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Fine, French map of the region to the east of Lyon and the Rhone River, extending into Piedmont, in Italy, and the start of Switzerland.

The map utilizes Latin toponyms for some of the features shown on the map. For example, Lyon, at the confluence of the Saone and Rhone, is named Lugdunum. Other cities shown include Geneva, Turin (Taurinin), and Grenoble (Gratianopolis).

The map includes fine detail showing mountains pictorially as well as rivers, and many other features. Double crosses and single crosses over cities reflect centers of the church, while a tilted cross symbol (indicated in the legend) shows Carthusian monasteries. 

This map was published in Paris by Guillaume de L'Isle at the start of the 18th century. 

Condition Description
Original hand-color, in outline. Dampstains at top of map. Burn mark in lower left. Slight loss just past neatline in lower left and lower right corners.
Guillaume De L'Isle Biography

Guillaume De L'Isle (1675-1726) is probably the greatest figure in French cartography. Having learned geography from his father Claude, by the age of eight or nine he could draw maps to demonstrate ancient history.  He studied mathematics and astronomy under Cassini, from whom he received a superb grounding in scientific cartography—the hallmark of his work. His first atlas was published in ca. 1700. In 1702 he was elected a member of the Academie Royale des Sciences and in 1718 he became Premier Geographe du Roi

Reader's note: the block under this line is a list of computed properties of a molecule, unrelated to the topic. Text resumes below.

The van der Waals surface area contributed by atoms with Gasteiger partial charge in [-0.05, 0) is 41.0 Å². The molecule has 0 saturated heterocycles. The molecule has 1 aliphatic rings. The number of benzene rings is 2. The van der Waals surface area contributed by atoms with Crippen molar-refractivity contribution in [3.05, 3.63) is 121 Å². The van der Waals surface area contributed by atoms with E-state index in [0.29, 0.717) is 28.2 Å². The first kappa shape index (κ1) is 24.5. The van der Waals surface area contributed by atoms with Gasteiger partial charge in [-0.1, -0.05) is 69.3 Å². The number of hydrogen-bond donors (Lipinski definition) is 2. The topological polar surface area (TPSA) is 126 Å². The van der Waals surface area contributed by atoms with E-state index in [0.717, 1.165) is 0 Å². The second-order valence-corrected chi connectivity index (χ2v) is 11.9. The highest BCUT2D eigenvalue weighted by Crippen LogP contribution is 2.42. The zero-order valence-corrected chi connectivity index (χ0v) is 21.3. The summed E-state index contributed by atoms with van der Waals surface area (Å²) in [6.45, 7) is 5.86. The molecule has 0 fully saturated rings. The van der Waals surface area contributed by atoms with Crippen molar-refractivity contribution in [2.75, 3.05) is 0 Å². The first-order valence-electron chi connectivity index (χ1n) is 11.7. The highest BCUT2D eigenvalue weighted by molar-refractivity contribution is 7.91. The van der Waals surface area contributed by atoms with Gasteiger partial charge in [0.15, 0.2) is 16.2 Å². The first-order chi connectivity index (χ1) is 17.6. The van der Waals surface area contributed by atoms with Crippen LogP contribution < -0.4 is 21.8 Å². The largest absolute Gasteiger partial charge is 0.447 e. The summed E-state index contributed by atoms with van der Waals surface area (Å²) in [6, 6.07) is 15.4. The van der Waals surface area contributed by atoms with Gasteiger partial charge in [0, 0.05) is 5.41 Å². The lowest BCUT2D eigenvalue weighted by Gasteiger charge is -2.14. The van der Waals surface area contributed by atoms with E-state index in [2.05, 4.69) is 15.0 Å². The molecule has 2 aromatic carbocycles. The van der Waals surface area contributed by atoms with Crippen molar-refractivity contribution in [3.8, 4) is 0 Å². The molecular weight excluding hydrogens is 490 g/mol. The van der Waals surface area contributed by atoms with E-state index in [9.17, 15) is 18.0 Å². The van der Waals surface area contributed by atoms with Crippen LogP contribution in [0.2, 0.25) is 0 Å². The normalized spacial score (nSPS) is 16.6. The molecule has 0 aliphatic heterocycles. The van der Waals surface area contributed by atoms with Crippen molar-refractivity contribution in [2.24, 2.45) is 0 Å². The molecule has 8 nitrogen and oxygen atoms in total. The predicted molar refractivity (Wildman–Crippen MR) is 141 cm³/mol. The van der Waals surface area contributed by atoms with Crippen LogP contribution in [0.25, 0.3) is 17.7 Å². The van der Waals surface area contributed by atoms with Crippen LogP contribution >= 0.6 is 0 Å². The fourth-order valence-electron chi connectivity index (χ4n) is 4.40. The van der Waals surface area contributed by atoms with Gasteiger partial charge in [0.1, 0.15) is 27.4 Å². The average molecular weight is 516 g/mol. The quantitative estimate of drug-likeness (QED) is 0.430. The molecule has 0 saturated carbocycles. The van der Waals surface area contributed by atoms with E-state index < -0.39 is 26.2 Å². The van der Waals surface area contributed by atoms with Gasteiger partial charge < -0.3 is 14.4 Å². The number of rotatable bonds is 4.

De L'Isle's work was important as marking a transition from the maps of the Dutch school, which were highly decorative and artistically-orientated, to a more scientific approach. He reduced the importance given to the decorative elements in maps, and emphasized the scientific base on which they were constructed. His maps of the newly explored parts of the world reflect the most up-to-date information available and did not contain fanciful detail in the absence of solid information. It can be fairly said that he was truly the father of the modern school of cartography at the commercial level. 

De L’Isle also played a prominent part in the recalculation of latitude and longitude, based on the most recent celestial observations. His major contribution was in collating and incorporating this latitudinal and longitudinal information in his maps, setting a new standard of accuracy, quickly followed by many of his contemporaries. Guillaume De L’Isle’s work was widely copied by other mapmakers of the period, including Chatelain, Covens & Mortier, and Albrizzi.